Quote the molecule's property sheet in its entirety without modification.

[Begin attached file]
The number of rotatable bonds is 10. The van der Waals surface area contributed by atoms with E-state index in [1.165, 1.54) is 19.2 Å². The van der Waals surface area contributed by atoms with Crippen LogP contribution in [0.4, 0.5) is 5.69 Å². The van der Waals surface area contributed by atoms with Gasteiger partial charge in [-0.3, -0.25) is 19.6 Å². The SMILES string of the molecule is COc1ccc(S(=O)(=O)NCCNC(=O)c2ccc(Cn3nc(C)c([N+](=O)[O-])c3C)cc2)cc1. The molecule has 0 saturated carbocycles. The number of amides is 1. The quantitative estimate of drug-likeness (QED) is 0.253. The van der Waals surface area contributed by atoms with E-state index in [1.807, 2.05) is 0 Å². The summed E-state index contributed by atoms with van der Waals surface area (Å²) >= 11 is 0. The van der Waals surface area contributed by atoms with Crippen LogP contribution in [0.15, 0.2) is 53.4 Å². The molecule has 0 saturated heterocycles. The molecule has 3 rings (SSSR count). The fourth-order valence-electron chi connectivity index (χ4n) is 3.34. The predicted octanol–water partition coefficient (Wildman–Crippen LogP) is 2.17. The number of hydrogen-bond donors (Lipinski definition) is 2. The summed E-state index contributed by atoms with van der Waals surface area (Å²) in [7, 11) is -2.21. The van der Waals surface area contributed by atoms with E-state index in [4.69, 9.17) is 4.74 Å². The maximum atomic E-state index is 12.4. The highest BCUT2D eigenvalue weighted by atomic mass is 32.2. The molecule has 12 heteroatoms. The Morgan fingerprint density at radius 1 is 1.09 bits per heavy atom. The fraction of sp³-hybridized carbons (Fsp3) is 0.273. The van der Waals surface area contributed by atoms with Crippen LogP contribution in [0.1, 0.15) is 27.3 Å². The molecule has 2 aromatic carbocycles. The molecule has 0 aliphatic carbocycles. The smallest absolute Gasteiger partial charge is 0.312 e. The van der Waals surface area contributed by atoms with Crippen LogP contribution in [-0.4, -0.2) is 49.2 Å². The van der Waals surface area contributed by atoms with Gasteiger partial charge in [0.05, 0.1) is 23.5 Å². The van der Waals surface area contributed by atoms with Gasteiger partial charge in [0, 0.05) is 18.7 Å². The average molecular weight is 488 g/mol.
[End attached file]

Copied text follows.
The number of rotatable bonds is 10. The van der Waals surface area contributed by atoms with E-state index in [1.165, 1.54) is 19.2 Å². The van der Waals surface area contributed by atoms with Crippen LogP contribution in [0.4, 0.5) is 5.69 Å². The van der Waals surface area contributed by atoms with Gasteiger partial charge in [-0.3, -0.25) is 19.6 Å². The SMILES string of the molecule is COc1ccc(S(=O)(=O)NCCNC(=O)c2ccc(Cn3nc(C)c([N+](=O)[O-])c3C)cc2)cc1. The molecule has 0 saturated carbocycles. The number of amides is 1. The quantitative estimate of drug-likeness (QED) is 0.253. The van der Waals surface area contributed by atoms with E-state index in [1.807, 2.05) is 0 Å². The summed E-state index contributed by atoms with van der Waals surface area (Å²) >= 11 is 0. The van der Waals surface area contributed by atoms with Crippen LogP contribution in [0.15, 0.2) is 53.4 Å². The molecule has 0 saturated heterocycles. The molecule has 3 rings (SSSR count). The fourth-order valence-electron chi connectivity index (χ4n) is 3.34. The predicted octanol–water partition coefficient (Wildman–Crippen LogP) is 2.17. The number of hydrogen-bond donors (Lipinski definition) is 2. The summed E-state index contributed by atoms with van der Waals surface area (Å²) in [7, 11) is -2.21. The van der Waals surface area contributed by atoms with E-state index in [4.69, 9.17) is 4.74 Å². The maximum atomic E-state index is 12.4. The highest BCUT2D eigenvalue weighted by atomic mass is 32.2. The molecule has 12 heteroatoms. The Morgan fingerprint density at radius 1 is 1.09 bits per heavy atom. The fraction of sp³-hybridized carbons (Fsp3) is 0.273. The van der Waals surface area contributed by atoms with Crippen LogP contribution in [0.1, 0.15) is 27.3 Å². The molecule has 2 aromatic carbocycles. The molecule has 0 aliphatic carbocycles. The smallest absolute Gasteiger partial charge is 0.312 e. The van der Waals surface area contributed by atoms with Crippen LogP contribution in [-0.4, -0.2) is 49.2 Å². The van der Waals surface area contributed by atoms with Gasteiger partial charge in [0.05, 0.1) is 23.5 Å². The van der Waals surface area contributed by atoms with Gasteiger partial charge in [0, 0.05) is 18.7 Å². The average molecular weight is 488 g/mol.